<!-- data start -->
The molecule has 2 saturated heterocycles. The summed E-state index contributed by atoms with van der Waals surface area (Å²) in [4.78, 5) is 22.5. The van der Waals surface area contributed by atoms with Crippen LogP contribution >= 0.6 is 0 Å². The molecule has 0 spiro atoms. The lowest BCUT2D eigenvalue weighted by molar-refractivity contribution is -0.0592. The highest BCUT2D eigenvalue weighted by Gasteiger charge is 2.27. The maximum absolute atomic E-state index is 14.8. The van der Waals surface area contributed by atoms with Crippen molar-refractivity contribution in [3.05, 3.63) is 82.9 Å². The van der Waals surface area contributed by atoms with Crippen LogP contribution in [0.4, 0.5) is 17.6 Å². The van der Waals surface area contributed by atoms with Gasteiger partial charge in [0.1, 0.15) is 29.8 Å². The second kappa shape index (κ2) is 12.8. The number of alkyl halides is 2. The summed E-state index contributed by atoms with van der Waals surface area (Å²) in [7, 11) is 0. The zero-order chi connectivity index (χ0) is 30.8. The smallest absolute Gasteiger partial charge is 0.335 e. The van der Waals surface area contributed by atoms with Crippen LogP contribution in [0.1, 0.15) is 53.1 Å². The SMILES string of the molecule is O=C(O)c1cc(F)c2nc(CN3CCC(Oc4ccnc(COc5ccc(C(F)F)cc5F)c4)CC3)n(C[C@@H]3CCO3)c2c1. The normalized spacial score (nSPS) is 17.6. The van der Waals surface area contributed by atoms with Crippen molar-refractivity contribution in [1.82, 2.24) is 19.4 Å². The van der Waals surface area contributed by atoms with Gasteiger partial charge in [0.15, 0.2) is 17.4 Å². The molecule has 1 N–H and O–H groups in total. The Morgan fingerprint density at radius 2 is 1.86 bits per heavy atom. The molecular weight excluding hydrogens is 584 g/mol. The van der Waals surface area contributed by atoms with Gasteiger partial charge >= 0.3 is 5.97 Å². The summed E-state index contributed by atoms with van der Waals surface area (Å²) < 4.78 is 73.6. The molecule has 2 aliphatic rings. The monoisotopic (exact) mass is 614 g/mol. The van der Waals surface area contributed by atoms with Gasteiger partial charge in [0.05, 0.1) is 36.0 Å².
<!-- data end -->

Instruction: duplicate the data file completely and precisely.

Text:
The molecule has 2 saturated heterocycles. The summed E-state index contributed by atoms with van der Waals surface area (Å²) in [4.78, 5) is 22.5. The van der Waals surface area contributed by atoms with Crippen LogP contribution >= 0.6 is 0 Å². The molecule has 0 spiro atoms. The lowest BCUT2D eigenvalue weighted by molar-refractivity contribution is -0.0592. The highest BCUT2D eigenvalue weighted by Gasteiger charge is 2.27. The maximum absolute atomic E-state index is 14.8. The van der Waals surface area contributed by atoms with Crippen molar-refractivity contribution in [3.05, 3.63) is 82.9 Å². The van der Waals surface area contributed by atoms with Crippen LogP contribution in [0.4, 0.5) is 17.6 Å². The van der Waals surface area contributed by atoms with Gasteiger partial charge in [0.1, 0.15) is 29.8 Å². The second kappa shape index (κ2) is 12.8. The number of alkyl halides is 2. The summed E-state index contributed by atoms with van der Waals surface area (Å²) in [7, 11) is 0. The zero-order chi connectivity index (χ0) is 30.8. The smallest absolute Gasteiger partial charge is 0.335 e. The van der Waals surface area contributed by atoms with Crippen LogP contribution in [0.1, 0.15) is 53.1 Å². The SMILES string of the molecule is O=C(O)c1cc(F)c2nc(CN3CCC(Oc4ccnc(COc5ccc(C(F)F)cc5F)c4)CC3)n(C[C@@H]3CCO3)c2c1. The normalized spacial score (nSPS) is 17.6. The van der Waals surface area contributed by atoms with Crippen molar-refractivity contribution in [1.82, 2.24) is 19.4 Å². The van der Waals surface area contributed by atoms with Gasteiger partial charge in [0.15, 0.2) is 17.4 Å². The molecule has 1 N–H and O–H groups in total. The Morgan fingerprint density at radius 2 is 1.86 bits per heavy atom. The molecular weight excluding hydrogens is 584 g/mol. The van der Waals surface area contributed by atoms with Gasteiger partial charge >= 0.3 is 5.97 Å². The summed E-state index contributed by atoms with van der Waals surface area (Å²) < 4.78 is 73.6. The molecule has 2 aliphatic rings. The monoisotopic (exact) mass is 614 g/mol. The van der Waals surface area contributed by atoms with Gasteiger partial charge in [0.05, 0.1) is 36.0 Å².